The Epidemic of School Sex Abuse

In March, a Florida school district that was already dealing with one teacher being arrested for teacher-student sexual relations had to deal with another young female teacher involved with an underage boy.
Anecdotal evidence and statistical studies hint that sex abuse in American public schools is at epidemic proportions and that school districts regularly sweep the problem under the carpet — moving offending teachers on with glowing references just to transfer the trash. Cynics say the reason the problem doesn’t surface in the press is because public schools are shielded by legislation that protects their assets from being seized in lawsuits. “Where there’s no money,” the argument goes, “there’s no lawyer; and where there’s no lawyer, there’s no story.”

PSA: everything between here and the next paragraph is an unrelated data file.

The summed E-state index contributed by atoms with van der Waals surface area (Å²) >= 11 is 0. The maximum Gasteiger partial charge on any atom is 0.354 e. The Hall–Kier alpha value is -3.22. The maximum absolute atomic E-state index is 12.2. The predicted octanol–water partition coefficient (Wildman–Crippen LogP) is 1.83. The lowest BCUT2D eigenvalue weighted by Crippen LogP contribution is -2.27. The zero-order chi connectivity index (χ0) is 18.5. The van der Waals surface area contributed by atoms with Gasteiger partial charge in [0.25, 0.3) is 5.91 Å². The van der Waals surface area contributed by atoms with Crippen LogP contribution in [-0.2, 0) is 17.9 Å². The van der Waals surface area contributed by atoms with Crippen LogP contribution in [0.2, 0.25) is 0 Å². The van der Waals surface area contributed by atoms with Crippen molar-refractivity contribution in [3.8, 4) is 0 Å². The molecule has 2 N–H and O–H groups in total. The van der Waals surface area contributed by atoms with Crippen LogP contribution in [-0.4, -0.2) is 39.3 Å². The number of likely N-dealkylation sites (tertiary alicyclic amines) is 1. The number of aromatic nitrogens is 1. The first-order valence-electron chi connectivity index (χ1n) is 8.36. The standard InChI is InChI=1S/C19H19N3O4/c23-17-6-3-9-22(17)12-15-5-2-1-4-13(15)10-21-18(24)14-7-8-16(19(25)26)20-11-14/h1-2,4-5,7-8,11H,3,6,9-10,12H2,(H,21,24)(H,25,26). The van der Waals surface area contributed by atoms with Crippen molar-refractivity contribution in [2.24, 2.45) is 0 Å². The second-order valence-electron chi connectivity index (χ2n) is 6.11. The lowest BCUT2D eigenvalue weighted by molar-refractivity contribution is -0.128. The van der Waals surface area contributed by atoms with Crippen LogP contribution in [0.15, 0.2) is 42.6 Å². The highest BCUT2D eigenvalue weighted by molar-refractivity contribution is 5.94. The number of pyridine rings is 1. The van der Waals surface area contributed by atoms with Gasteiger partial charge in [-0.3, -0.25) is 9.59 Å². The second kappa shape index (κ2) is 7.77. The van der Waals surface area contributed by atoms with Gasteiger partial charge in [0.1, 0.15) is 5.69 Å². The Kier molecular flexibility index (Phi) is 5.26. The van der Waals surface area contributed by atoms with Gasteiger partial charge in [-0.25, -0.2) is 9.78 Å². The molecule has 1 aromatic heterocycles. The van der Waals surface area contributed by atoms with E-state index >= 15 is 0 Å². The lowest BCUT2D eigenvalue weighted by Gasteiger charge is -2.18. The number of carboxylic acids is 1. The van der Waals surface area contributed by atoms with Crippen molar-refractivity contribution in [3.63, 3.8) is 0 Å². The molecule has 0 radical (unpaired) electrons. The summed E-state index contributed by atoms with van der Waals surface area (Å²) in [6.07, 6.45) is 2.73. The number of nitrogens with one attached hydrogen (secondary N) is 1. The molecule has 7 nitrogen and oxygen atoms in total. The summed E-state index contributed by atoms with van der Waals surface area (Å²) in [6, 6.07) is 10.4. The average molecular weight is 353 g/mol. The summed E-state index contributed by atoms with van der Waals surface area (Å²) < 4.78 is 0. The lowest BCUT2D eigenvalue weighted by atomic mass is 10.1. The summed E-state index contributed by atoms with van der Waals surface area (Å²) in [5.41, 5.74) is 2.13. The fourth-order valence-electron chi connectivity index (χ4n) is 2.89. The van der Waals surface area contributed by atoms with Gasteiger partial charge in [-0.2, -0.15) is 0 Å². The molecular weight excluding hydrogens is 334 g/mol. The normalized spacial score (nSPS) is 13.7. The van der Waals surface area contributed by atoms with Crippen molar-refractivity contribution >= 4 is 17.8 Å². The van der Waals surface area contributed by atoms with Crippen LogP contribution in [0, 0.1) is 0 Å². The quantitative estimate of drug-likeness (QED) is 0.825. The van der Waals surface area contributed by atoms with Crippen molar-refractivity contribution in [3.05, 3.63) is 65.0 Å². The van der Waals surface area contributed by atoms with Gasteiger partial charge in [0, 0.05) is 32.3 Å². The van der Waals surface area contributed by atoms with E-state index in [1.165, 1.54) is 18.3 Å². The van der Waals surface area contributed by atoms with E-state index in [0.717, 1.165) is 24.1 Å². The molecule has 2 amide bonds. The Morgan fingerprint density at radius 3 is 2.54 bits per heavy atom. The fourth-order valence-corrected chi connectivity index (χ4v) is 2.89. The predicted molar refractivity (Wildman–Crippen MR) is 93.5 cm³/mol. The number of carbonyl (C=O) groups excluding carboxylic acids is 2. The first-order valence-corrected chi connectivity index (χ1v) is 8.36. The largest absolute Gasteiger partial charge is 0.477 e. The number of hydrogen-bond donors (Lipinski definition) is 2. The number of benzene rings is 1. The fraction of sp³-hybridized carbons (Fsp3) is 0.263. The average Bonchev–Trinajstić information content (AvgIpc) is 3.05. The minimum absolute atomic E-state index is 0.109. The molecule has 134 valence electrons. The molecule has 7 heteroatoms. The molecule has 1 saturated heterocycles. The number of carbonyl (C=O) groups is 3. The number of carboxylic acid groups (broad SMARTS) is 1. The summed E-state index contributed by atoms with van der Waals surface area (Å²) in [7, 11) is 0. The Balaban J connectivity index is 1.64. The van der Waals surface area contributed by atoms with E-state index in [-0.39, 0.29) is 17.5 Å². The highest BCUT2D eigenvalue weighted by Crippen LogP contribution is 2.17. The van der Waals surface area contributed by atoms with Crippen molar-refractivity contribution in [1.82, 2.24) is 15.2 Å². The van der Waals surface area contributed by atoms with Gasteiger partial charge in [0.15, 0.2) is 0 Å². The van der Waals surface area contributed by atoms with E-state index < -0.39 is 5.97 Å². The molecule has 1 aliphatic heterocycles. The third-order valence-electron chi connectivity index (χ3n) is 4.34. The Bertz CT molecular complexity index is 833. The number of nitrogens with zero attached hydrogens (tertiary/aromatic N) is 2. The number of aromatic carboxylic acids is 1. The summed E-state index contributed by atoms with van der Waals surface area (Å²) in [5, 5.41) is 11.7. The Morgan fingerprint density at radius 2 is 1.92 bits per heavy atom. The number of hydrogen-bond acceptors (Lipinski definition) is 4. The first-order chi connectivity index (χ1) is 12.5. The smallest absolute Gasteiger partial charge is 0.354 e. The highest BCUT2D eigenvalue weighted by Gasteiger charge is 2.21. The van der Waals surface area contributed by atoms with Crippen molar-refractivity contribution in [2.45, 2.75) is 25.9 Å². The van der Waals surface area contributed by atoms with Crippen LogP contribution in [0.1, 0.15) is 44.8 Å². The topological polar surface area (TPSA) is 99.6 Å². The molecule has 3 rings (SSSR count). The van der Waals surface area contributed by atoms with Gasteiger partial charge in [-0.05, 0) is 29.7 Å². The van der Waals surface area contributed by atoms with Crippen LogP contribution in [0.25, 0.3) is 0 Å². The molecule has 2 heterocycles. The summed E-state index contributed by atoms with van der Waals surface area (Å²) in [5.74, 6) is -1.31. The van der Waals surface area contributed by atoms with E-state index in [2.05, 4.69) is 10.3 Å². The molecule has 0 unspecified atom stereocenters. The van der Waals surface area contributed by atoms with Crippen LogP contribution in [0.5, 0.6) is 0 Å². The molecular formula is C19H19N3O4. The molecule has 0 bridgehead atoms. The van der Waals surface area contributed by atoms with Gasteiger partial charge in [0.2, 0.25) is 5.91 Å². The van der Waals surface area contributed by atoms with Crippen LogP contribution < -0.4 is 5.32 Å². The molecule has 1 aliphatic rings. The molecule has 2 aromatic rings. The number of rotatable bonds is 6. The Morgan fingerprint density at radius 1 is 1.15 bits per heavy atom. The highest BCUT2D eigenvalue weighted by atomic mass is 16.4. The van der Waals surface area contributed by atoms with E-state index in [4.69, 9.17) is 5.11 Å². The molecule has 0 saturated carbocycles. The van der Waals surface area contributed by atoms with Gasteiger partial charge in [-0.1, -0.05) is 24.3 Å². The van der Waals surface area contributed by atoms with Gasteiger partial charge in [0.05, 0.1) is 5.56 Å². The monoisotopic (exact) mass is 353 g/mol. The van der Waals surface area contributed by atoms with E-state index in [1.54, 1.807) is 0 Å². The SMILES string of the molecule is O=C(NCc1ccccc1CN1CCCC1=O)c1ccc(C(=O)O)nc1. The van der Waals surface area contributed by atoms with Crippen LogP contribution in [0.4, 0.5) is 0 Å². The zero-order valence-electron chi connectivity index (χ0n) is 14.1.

Catholics, still reeling from the sex-abuse scandals in the Church, may be inclined to wag a finger and say, “You see, Catholic priests are not the only pedophiles. School teachers are worse!” That may be true, but such shrill complaints are likely to be counterproductive. Critics of the Church will think Catholics are trying to shift attention elsewhere.
Better to leave the comparisons to priestly abuse on one side and deal with the core problem — which, in both cases, is essentially the same. Because of the invention of the contraceptive pill and the sexual revolution of the Sixties, members of our society regard sex as an activity for recreation, not procreation.